If I parametrize to cos(theta) and sin(theta) (radii are 1), I don't see how I've solved my problem..

thanks for the help by the way!

The da in your problem is the area vector. It is the unit normal multiplied by the scalar area element. How to approach this problem depends on the intent of your textbook author for that section. You can work the problem directly by parameterizing the surfaces and using the fact that if the surface is parameterized by R(u,v), then

$$d\vec a = \pm \vec R_u \times \vec R_v$$

where the sign is chosen to agree with the orientation. Or you can apply the divergence theorem. Some texts ask you to work both sides of the divergence theorem as an exercise for practice. Which leads to the obvious question: Have you written out what the divergence theorem says for this particular problem? You might be surprised...

I found a good example in Paul's online notes (example 3), but, could someone explain the change that occurs between him declaring r as the parametrization of the cylinder, and then r-theta a few steps later.
The sin is now on the i'th component... and negative?

http://tutorial.math.lamar.edu/Classes/CalcIII/SurfaceIntegrals.aspx

I don't have time to work through that example right now, but I would point out to you that your question involves a flux integral and the vector da is not the same as the scalar da.

I've run into another problem. When parametrizing everything, I obviously need my surface to be in cylindrical coordinates, but I can't very well parametrize r = x+y+z in cylindrical because there is no axis...

What do I do? I can't do the dot product between two things parametrized differently =(

I've run into another problem. When parametrizing everything, I obviously need my surface to be in cylindrical coordinates, but I can't very well parametrize r = x+y+z in cylindrical because there is no axis...

What do I do? I can't do the dot product between two things parametrized differently =(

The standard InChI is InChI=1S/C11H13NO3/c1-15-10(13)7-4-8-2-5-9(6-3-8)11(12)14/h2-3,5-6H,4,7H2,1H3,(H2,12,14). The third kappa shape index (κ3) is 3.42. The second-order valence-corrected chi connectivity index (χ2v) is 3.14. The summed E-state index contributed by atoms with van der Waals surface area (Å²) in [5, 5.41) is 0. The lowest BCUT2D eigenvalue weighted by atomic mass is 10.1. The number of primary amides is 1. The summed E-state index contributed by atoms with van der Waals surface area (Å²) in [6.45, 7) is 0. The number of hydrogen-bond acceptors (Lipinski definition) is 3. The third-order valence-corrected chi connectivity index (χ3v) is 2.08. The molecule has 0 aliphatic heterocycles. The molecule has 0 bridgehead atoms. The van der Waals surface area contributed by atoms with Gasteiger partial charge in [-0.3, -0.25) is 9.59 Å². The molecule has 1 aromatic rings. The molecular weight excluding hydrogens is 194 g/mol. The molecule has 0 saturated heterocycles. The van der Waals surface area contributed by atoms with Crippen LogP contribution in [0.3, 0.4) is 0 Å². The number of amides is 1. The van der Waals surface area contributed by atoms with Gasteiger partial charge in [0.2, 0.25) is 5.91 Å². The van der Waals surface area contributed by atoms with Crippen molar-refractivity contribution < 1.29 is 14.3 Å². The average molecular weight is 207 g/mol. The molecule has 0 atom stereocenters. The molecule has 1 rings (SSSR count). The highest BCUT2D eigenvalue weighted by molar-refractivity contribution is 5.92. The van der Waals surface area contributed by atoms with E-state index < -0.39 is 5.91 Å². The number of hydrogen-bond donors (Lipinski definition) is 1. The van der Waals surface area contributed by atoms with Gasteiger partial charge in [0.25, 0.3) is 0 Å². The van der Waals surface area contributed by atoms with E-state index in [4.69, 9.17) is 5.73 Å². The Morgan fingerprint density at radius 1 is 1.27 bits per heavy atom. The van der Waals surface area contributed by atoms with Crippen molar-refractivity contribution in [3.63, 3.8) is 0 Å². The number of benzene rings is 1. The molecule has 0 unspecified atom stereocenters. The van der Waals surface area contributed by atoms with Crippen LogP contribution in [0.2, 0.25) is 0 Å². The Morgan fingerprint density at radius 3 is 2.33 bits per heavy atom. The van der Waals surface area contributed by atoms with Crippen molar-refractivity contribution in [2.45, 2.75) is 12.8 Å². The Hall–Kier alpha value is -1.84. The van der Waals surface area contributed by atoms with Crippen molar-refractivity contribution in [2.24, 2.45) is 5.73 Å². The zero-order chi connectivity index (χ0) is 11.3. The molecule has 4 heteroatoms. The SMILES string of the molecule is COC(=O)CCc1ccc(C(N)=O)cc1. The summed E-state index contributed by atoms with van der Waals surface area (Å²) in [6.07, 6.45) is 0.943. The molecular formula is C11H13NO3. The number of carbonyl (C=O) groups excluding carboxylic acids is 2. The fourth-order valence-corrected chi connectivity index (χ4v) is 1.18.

I have several comments for you.

First, r is not the scalar x + y + z. r is the position vector to (x,y,z) which would be written as xi+yj+zk or <x, y, z> depending on your preference. And in a problem such as this which might involve cylindrical coordinates it would be better to use R instead of r to avoid confusion with the r of cylindrical coordinates.

Second, I gave you the hint above to parameterize the lateral surface using z and θ. Have you expressed x, y, and z in terms of those for that surface? Then you can use the other formula I gave you for

$$d\vec a = \pm \vec R_u \times \vec R_v\ dudv$$

Did you understand all that?

Third, I asked you whether you have actually written what the divergence theorem says for this problem. Have you done that? What does it give you?

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Ok,

so, if I make R equal to the parametrization of my surface then,
R= $$cos \theta \hat{i} + sin \theta \hat{j} + z \hat{k}$$ since the axis of the cylinder is along z.

Next, following

$$\int\int \bar{r}.d\bar{a} = \int\int \bar{r} .\bar{n} da$$

Doing the cross product of R w.r.t. theta and z gives:

$$- cos \theta \hat{i}- sin \theta \hat{j}$$

Now is where I hit my problem...

I realize r is a vector and not a scalar, that is exactly what I'm confused about.

I need to do the dot product r.n. Where r=xi + yk+zk, and n is what I already stated in cylindrical coordinates. But, I can't put r into cylindrical coordinates since there is no axis, so I don't know how to proceed with the dot product.

I haven't done anything with the divergence theorem... I don't know how I would come up with a dV since I am only given the shape in 2-D or 1-D pieces.

Ok,

so, if I make R equal to the parametrization of my surface then,